As the upcoming academic year quickly approaches, 55 top students state
wide have been selected as first-year recipients of the Ned McWherter
Scholars program, including 23 students bound for the UT, according to
state officials.

The scholarship awards $5,000 renewable annually for students who meet set
academic standards.

McWherter said the scholarship program is aimed at keeping the Tennessee's
brightest in the state.

"Our goal in creating this program was to keep our best young minds here in
Tennessee," McWherter, governor of Tennessee, said.

"These are the students who will develop into our next generation of
leading researchers, innovators, entrepreneurs and professionals," he
said.

Qualifications of the scholarship include: graduation from a Tennessee high
school with a minimum grade point average of 3.5, an ACT or SAT
standardized test score within the top 5 percent in the nation and be a
Tennessee resident and have parents who are also Tennessee residents.

To retain the scholarship while at college, a student must remain a
full-time student and maintain a 3.0 grade point average each term and a
minimum yearly average of 3.2.

The funding for half of each $5,000 scholarship is provided by the state in
the form of a $2.7 million endowment managed by state treasurer Steve
Adams, with each academic institution providing matching funds.

McWherter said the scholarship fund is an investment in the state's
future.

"Investing in their minds will pay great dividends for Tennessee in the
future," he said.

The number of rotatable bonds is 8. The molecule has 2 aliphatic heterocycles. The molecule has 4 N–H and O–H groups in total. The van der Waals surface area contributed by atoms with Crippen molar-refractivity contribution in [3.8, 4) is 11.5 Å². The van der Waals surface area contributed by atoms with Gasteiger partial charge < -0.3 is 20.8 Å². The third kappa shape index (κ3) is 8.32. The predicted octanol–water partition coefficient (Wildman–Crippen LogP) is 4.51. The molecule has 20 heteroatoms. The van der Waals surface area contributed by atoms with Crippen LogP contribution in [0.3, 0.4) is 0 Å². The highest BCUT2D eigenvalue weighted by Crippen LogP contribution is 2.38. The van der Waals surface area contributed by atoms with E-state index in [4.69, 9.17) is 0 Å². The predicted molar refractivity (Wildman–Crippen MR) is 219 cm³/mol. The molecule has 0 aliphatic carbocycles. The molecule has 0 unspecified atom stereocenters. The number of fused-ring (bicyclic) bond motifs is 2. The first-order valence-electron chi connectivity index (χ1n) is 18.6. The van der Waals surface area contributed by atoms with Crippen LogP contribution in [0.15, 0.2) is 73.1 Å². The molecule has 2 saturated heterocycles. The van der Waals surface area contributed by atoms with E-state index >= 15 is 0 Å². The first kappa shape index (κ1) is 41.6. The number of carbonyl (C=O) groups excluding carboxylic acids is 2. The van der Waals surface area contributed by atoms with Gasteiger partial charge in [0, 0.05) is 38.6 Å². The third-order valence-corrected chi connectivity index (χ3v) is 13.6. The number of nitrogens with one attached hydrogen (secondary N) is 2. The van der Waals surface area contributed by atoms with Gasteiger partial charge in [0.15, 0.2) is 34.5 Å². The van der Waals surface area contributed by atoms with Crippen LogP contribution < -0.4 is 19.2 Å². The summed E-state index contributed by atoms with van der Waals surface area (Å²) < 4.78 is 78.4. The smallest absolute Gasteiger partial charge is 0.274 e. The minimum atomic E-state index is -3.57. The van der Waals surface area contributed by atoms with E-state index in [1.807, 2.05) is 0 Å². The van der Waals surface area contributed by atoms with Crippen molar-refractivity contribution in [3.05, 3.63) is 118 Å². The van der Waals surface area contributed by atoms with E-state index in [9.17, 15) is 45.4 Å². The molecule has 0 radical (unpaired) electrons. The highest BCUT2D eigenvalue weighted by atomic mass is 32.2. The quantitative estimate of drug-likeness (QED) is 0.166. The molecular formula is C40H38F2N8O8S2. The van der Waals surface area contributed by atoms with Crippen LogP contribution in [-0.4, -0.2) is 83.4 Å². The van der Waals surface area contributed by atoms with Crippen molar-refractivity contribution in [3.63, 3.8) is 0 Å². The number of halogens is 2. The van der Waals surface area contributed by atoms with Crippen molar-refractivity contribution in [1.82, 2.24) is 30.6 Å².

The scholarship, formerly the Tennessee Academic Program, was renamed in
honor of McWherter by the 1994 General Assembly for McWherter's
contributions to state education system, according to state officials.

The 55 newest McWherter scholars were selected from an applicant pool of
657 students.

The 1994-95 edition of the McWherter scholars who are slated to enter UT in
the fall include:

*Virginia R. Attaway, Knoxville-Farragut High School

*Addie J. Brownlee, Bristol-Tennessee High School

*Krisdha Buranapiyawong, Germantown-Germantown High School

*Sjon-Paul Conyer, Westmorland-Westmorland High School

*Norma Marie Edwards, Memphis-Kirby High School

*Mark W. Fugate, Tazewell-Powell High School

*Nathanael I. Hammer, Franklin-Franklin High School

*Jerrie C. Haney, Clarksville-Northeast High School

*Samantha Sara Hopkins, Knoxville-Oak Ridge High School

*Brandtly N. Jones, Dyersburg-Dyersburg High School

*Sarah Elizabeth Lewis, Kingsport-Dobyns-Bennett High
School

*Kari Lynne Mount, Knoxville-Bearden High School

*Diana Marie Pabst, Germantown-Germantown High School

*Jennifer Lynn Parsons, Brentwood-Brentwood High School

*Damian Rogero Pitt, Knoxville-Fulton High School

*Jennifer Jean Rosenbaum, Germantown-Houston High School

*Jason Donald Spain, Nashville-Hillwood High School

*Franklin Shields Watkins, Tazewell-Claiborne County High
School

*Drew Garrett Wilson, Franklin-Page High School

*Janis D. Wilson, Johnson City-Science Hill High School

*Sarah Jean Wright, Cosby-Cocke County High School

*Mark Zwickey, Germantown-Germantown High School

There were 27 men and 28 woman selected, with an average grade point
average in high school of 3.97, and an average ACT score of 33.09.

UT was the most popular institution chosen by the scholars, followed by
Vanderbilt, which was chosen by 16 recipients. Other schools chosen
included: Rhodes College (6), the University of the South (3), Tennessee
Technological University (2), Carson Newman College (2), Union University
(1), UT-Chattanooga (1), and Christian Brothers College (1).

To date, 335 students state wide have benefited from the scholarship
fund.

The scholarship fund is administered through the Tennessee Students
Assistance Corporation.